PORT ANGELES — Comment is being accepted now on an environmental assessment of a project to replace the Elwha River Bridge on U.S. Highway 101 west of Port Angeles.
The state Department of Transportation’s (DOT) $35.5 million project would build a new Elwha River Bridge that would be 40 feet wide and accommodate two 12-foot lanes with two 8-foot shoulders, replacing the current bridge, which is 28 feet wide.
Additionally, a new alignment with U.S. Highway 101 and Olympic Hot Springs Road would create a more gentle curve with a higher design speed of 40 mph, instead of the present 25 mph, at the east end of the bridge.
Construction is expected to begin in spring 2022 with use starting in fall 2023.
Comment will be accepted until noon Aug. 18 through a form in an online open house — used in place of an in-person presentation — at engage.wsdot.wa.gov/elwha-river-bridge. DOT will respond to written or recorded public comments as part of the National Environmental Policy Act.
Comments also can be submitted by phone at 360-570-6699 or by postal mail to WSDOT, Olympic Region Environmental Office; c/o Jeff Sawyer, WSDOT Environmental Services Manager; PO Box 47440; Olympia, WA 98504-7440.
To receive a paper copy of the assessment, call 360-570-6699.
The bridge is the major link between the Port Angeles and Forks, originally built in 1926.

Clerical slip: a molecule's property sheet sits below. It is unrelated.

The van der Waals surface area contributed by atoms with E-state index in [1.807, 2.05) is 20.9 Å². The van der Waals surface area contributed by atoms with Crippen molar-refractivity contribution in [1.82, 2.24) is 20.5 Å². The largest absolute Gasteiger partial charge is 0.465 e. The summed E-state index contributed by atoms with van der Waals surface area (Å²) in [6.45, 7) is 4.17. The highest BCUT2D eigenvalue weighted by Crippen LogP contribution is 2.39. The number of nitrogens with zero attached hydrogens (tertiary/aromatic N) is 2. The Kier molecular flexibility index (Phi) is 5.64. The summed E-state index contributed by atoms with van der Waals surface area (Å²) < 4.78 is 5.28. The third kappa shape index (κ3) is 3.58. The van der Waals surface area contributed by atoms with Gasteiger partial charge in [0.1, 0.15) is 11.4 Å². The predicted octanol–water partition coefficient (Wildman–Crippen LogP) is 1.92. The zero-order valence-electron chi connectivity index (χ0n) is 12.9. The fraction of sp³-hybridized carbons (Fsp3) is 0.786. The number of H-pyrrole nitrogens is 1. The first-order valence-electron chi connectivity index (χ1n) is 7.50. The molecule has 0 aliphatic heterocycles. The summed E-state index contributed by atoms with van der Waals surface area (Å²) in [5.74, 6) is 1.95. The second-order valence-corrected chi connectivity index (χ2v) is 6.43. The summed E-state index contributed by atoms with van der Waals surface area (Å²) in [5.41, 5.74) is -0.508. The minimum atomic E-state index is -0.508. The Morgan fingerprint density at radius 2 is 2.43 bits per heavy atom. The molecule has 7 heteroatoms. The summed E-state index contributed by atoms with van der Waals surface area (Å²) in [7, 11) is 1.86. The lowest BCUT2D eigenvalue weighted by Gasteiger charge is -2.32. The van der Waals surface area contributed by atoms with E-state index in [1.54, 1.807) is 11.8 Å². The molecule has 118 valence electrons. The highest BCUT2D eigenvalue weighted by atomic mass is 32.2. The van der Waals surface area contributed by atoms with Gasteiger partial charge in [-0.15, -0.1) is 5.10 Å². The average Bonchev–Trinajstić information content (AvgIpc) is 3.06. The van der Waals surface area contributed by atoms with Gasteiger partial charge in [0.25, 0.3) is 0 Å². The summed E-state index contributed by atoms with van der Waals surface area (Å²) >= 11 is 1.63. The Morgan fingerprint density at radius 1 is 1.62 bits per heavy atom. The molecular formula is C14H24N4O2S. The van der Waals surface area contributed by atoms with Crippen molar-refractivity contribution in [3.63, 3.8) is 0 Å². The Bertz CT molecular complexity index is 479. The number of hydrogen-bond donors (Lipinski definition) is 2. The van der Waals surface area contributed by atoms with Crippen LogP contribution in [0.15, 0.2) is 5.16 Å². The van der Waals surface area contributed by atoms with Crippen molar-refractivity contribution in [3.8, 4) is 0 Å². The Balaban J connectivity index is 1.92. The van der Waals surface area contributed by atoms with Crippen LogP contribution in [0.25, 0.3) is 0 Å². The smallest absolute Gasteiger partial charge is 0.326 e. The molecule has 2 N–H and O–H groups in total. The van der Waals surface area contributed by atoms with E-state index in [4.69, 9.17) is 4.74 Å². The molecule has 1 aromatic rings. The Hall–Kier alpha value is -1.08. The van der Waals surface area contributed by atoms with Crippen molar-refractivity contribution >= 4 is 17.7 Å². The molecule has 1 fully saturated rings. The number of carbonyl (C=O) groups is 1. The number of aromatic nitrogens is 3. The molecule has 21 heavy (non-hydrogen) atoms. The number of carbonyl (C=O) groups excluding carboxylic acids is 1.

The wider bridge is expected to create a more comfortable crossing for travelers and provide adequate shoulder room for bicyclists and pedestrians, as well as correct a problem.
Dam removal ending in 2014 changed the course and flow of the Elwha River. That led to significant erosion around the bridge foundations, which were found to be on gravel, not in bedrock. As a result, DOT engineers estimated the riverbed around the bridge’s piers has lowered 14 feet.
DOT has installed almost 5,000 tons of riprap around both piers to help prevent further erosion.
Additional bridge monitoring using tilt meters, crack meters, water flow meters, surveys and visual observations have occurred. So far, the bridge has been deemed structurally sound.
After reviewing seven different design alternatives and discussing them with residents, businesses and local jurisdictions, DOT is moving ahead with what was Alternative 7.
The environmental assessment compares that alternative only with a no-action alternative to gauge environmental effects.
The plan also would provide Transit bus stops on both the west and east ends of the bridge and restore the parking access that was there before with a gravel parking lot.
DOT is working with the Federal Highway Administration, Department of Interior, Olympic National Park, Department of Archaeology and Historic Preservation, Lower Elwha Klallam Tribe, Department of Ecology, Department of Fish and Wildlife, Army Corps of Engineers and area jurisdictions.
Executive Editor Leah Leach can be reached at 360-417-3530 or at email@example.com.